On his show Tuesday night, Sean Hannity took note of Chris Hayes‘ controversial comment over the weekend, in which he said he was “uncomfortable” calling those in the military “heroes” (he later apologized). The panel collectively agreed that Hayes was wrong, and that an apology was in order — while also noting that there should be more outrage about the issue.
Hayes’ comment was:
“I feel… uncomfortable, about the word because it seems to me that it is so rhetorically proximate to justifications for more war. Um, and, I don’t want to obviously desecrate or disrespect memory of anyone that’s fallen, and obviously there are individual circumstances in which there is genuine, tremendous heroism, you know, hail of gunfire, rescuing fellow soldiers, and things like that. But it seems to me that we marshal this word in a way that is problematic. But maybe I’m wrong about that.”
Michael Ghouse, of the America Together Foundation, defended Hayes’ right to express his opinion, but noted that Hayes’ opinion is wrong. “He made a big mistake,” Ghouse said. “But I have to defend him for one reason.” That being the freedom of speech. Even though he is wrong, we “should honor his opinions.” Hannity said the issue is the mentality on the Left that has “seemingly contempt and a lack of understanding for the price that has been paid for them on NBC News to make one idiotic, stupid statement after another.” The freedom comes from the people he’s reluctant to call heroes, he said.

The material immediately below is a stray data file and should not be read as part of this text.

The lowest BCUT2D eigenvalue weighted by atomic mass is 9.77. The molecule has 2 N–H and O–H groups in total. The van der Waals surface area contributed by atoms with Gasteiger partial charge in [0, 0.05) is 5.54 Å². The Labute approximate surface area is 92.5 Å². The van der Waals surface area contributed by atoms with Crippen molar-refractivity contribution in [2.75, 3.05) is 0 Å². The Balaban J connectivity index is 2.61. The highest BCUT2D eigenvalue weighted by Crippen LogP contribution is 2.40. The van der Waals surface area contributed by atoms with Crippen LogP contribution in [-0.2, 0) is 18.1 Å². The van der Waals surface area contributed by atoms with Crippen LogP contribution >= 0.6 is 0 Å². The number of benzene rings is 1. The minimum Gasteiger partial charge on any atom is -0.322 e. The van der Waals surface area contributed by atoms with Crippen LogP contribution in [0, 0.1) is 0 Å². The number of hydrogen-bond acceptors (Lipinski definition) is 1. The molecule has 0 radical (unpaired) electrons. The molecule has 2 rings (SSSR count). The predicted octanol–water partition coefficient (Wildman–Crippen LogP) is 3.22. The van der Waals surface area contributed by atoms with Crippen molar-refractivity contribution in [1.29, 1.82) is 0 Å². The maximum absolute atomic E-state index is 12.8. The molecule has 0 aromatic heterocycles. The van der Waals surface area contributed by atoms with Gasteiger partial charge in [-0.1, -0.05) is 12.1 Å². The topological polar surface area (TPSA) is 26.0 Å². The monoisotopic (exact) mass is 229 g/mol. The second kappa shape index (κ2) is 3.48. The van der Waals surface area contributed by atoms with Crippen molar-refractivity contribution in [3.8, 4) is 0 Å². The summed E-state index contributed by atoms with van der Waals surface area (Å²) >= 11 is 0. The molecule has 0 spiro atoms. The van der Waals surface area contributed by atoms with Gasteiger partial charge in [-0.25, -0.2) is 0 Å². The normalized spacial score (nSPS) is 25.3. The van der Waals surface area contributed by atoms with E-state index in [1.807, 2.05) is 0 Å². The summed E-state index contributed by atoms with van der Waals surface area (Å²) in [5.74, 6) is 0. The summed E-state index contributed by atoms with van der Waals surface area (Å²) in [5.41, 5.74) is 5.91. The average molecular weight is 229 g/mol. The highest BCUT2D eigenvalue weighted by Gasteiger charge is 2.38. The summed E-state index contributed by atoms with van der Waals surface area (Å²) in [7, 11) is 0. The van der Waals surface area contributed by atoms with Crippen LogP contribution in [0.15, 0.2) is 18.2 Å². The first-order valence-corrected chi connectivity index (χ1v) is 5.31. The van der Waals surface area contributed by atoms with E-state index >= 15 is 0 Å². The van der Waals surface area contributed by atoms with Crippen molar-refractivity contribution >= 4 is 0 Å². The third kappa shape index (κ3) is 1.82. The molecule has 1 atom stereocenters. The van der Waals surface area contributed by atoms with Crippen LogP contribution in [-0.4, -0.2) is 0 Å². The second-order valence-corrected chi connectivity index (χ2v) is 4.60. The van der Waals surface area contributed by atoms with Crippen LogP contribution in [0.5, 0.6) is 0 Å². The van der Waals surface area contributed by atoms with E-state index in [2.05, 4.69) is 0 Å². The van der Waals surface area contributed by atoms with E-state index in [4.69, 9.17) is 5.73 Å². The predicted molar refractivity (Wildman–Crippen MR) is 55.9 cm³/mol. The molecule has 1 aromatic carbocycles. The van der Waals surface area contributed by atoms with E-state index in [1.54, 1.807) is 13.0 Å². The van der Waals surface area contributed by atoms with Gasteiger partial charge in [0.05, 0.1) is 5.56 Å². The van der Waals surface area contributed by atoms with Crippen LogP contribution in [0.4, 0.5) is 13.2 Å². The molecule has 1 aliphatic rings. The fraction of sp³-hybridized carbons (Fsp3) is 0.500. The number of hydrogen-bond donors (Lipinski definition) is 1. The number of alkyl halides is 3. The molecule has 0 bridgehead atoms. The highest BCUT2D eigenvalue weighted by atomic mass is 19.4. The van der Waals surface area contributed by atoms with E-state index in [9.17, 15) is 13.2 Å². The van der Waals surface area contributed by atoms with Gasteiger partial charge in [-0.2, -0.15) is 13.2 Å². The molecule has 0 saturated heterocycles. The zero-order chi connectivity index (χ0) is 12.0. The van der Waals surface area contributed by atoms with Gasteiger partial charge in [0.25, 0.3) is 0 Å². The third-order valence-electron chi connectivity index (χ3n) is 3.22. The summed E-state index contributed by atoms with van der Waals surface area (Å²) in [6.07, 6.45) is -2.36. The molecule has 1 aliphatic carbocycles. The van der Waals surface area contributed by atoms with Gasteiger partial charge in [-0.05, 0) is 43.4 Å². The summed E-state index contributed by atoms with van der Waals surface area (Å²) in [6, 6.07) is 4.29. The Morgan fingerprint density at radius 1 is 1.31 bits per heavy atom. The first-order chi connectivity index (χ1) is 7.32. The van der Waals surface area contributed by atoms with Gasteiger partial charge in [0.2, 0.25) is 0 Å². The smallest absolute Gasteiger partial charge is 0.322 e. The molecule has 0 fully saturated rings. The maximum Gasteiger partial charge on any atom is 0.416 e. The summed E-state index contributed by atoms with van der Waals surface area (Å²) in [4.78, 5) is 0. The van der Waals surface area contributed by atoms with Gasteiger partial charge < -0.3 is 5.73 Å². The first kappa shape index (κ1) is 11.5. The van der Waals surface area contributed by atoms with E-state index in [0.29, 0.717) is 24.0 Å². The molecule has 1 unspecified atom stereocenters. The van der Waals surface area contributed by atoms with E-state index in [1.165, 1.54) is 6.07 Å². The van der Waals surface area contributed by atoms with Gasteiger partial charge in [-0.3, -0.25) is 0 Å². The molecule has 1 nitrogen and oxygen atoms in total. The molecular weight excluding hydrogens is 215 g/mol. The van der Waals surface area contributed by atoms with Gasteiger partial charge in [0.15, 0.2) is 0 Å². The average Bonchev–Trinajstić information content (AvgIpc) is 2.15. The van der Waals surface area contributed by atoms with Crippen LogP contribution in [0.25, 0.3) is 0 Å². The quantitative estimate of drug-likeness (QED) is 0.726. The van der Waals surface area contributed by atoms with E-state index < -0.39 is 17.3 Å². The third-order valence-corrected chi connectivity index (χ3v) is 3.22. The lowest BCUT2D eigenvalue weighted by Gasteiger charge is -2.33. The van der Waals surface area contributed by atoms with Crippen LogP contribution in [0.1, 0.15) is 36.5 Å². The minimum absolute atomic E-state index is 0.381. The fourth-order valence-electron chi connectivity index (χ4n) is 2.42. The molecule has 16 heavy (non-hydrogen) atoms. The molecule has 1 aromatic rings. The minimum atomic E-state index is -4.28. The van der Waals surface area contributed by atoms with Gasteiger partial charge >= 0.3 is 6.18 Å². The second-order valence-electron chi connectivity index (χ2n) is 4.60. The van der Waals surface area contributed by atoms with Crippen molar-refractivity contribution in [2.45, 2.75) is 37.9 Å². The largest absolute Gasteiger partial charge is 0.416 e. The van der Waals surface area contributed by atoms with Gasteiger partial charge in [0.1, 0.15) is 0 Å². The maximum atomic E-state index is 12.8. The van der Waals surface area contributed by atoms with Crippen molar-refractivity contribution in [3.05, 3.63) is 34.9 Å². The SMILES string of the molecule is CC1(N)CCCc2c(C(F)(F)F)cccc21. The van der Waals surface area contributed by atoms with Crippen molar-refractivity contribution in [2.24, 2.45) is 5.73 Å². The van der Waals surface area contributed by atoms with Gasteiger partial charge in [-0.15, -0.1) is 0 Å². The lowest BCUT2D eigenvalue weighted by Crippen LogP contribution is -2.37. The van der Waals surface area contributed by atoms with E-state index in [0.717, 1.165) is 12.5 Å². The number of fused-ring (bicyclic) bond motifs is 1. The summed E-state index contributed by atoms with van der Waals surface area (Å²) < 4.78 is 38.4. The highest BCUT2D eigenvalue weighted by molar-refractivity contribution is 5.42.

Lt. Gen. Thomas McInerney called Hayes “a jerk.” Those in the military don’t make the decision about going to war, he said. Political leaders do. “They are heroes in anybody’s book,” he said. They are why we’re a great nation, he said, not because we have “scumbags” that MSNBC puts on the air.
Ghouse and Hannity then clashed as Ghouse brought up Abu Ghraib and incidents that portray the military in a bad light. Hannity countered with war successes, criticizing the mention of “isolated” incidents. Ghouse did say Hayes owes an apology, agreeing with McInerney that military members don’t make the political decisions.
Hannity further criticized Hayes for only issuing a written apology, not going on the air. He and McInerney agreed that we ought to be outraged.
Have a look, via Fox News:
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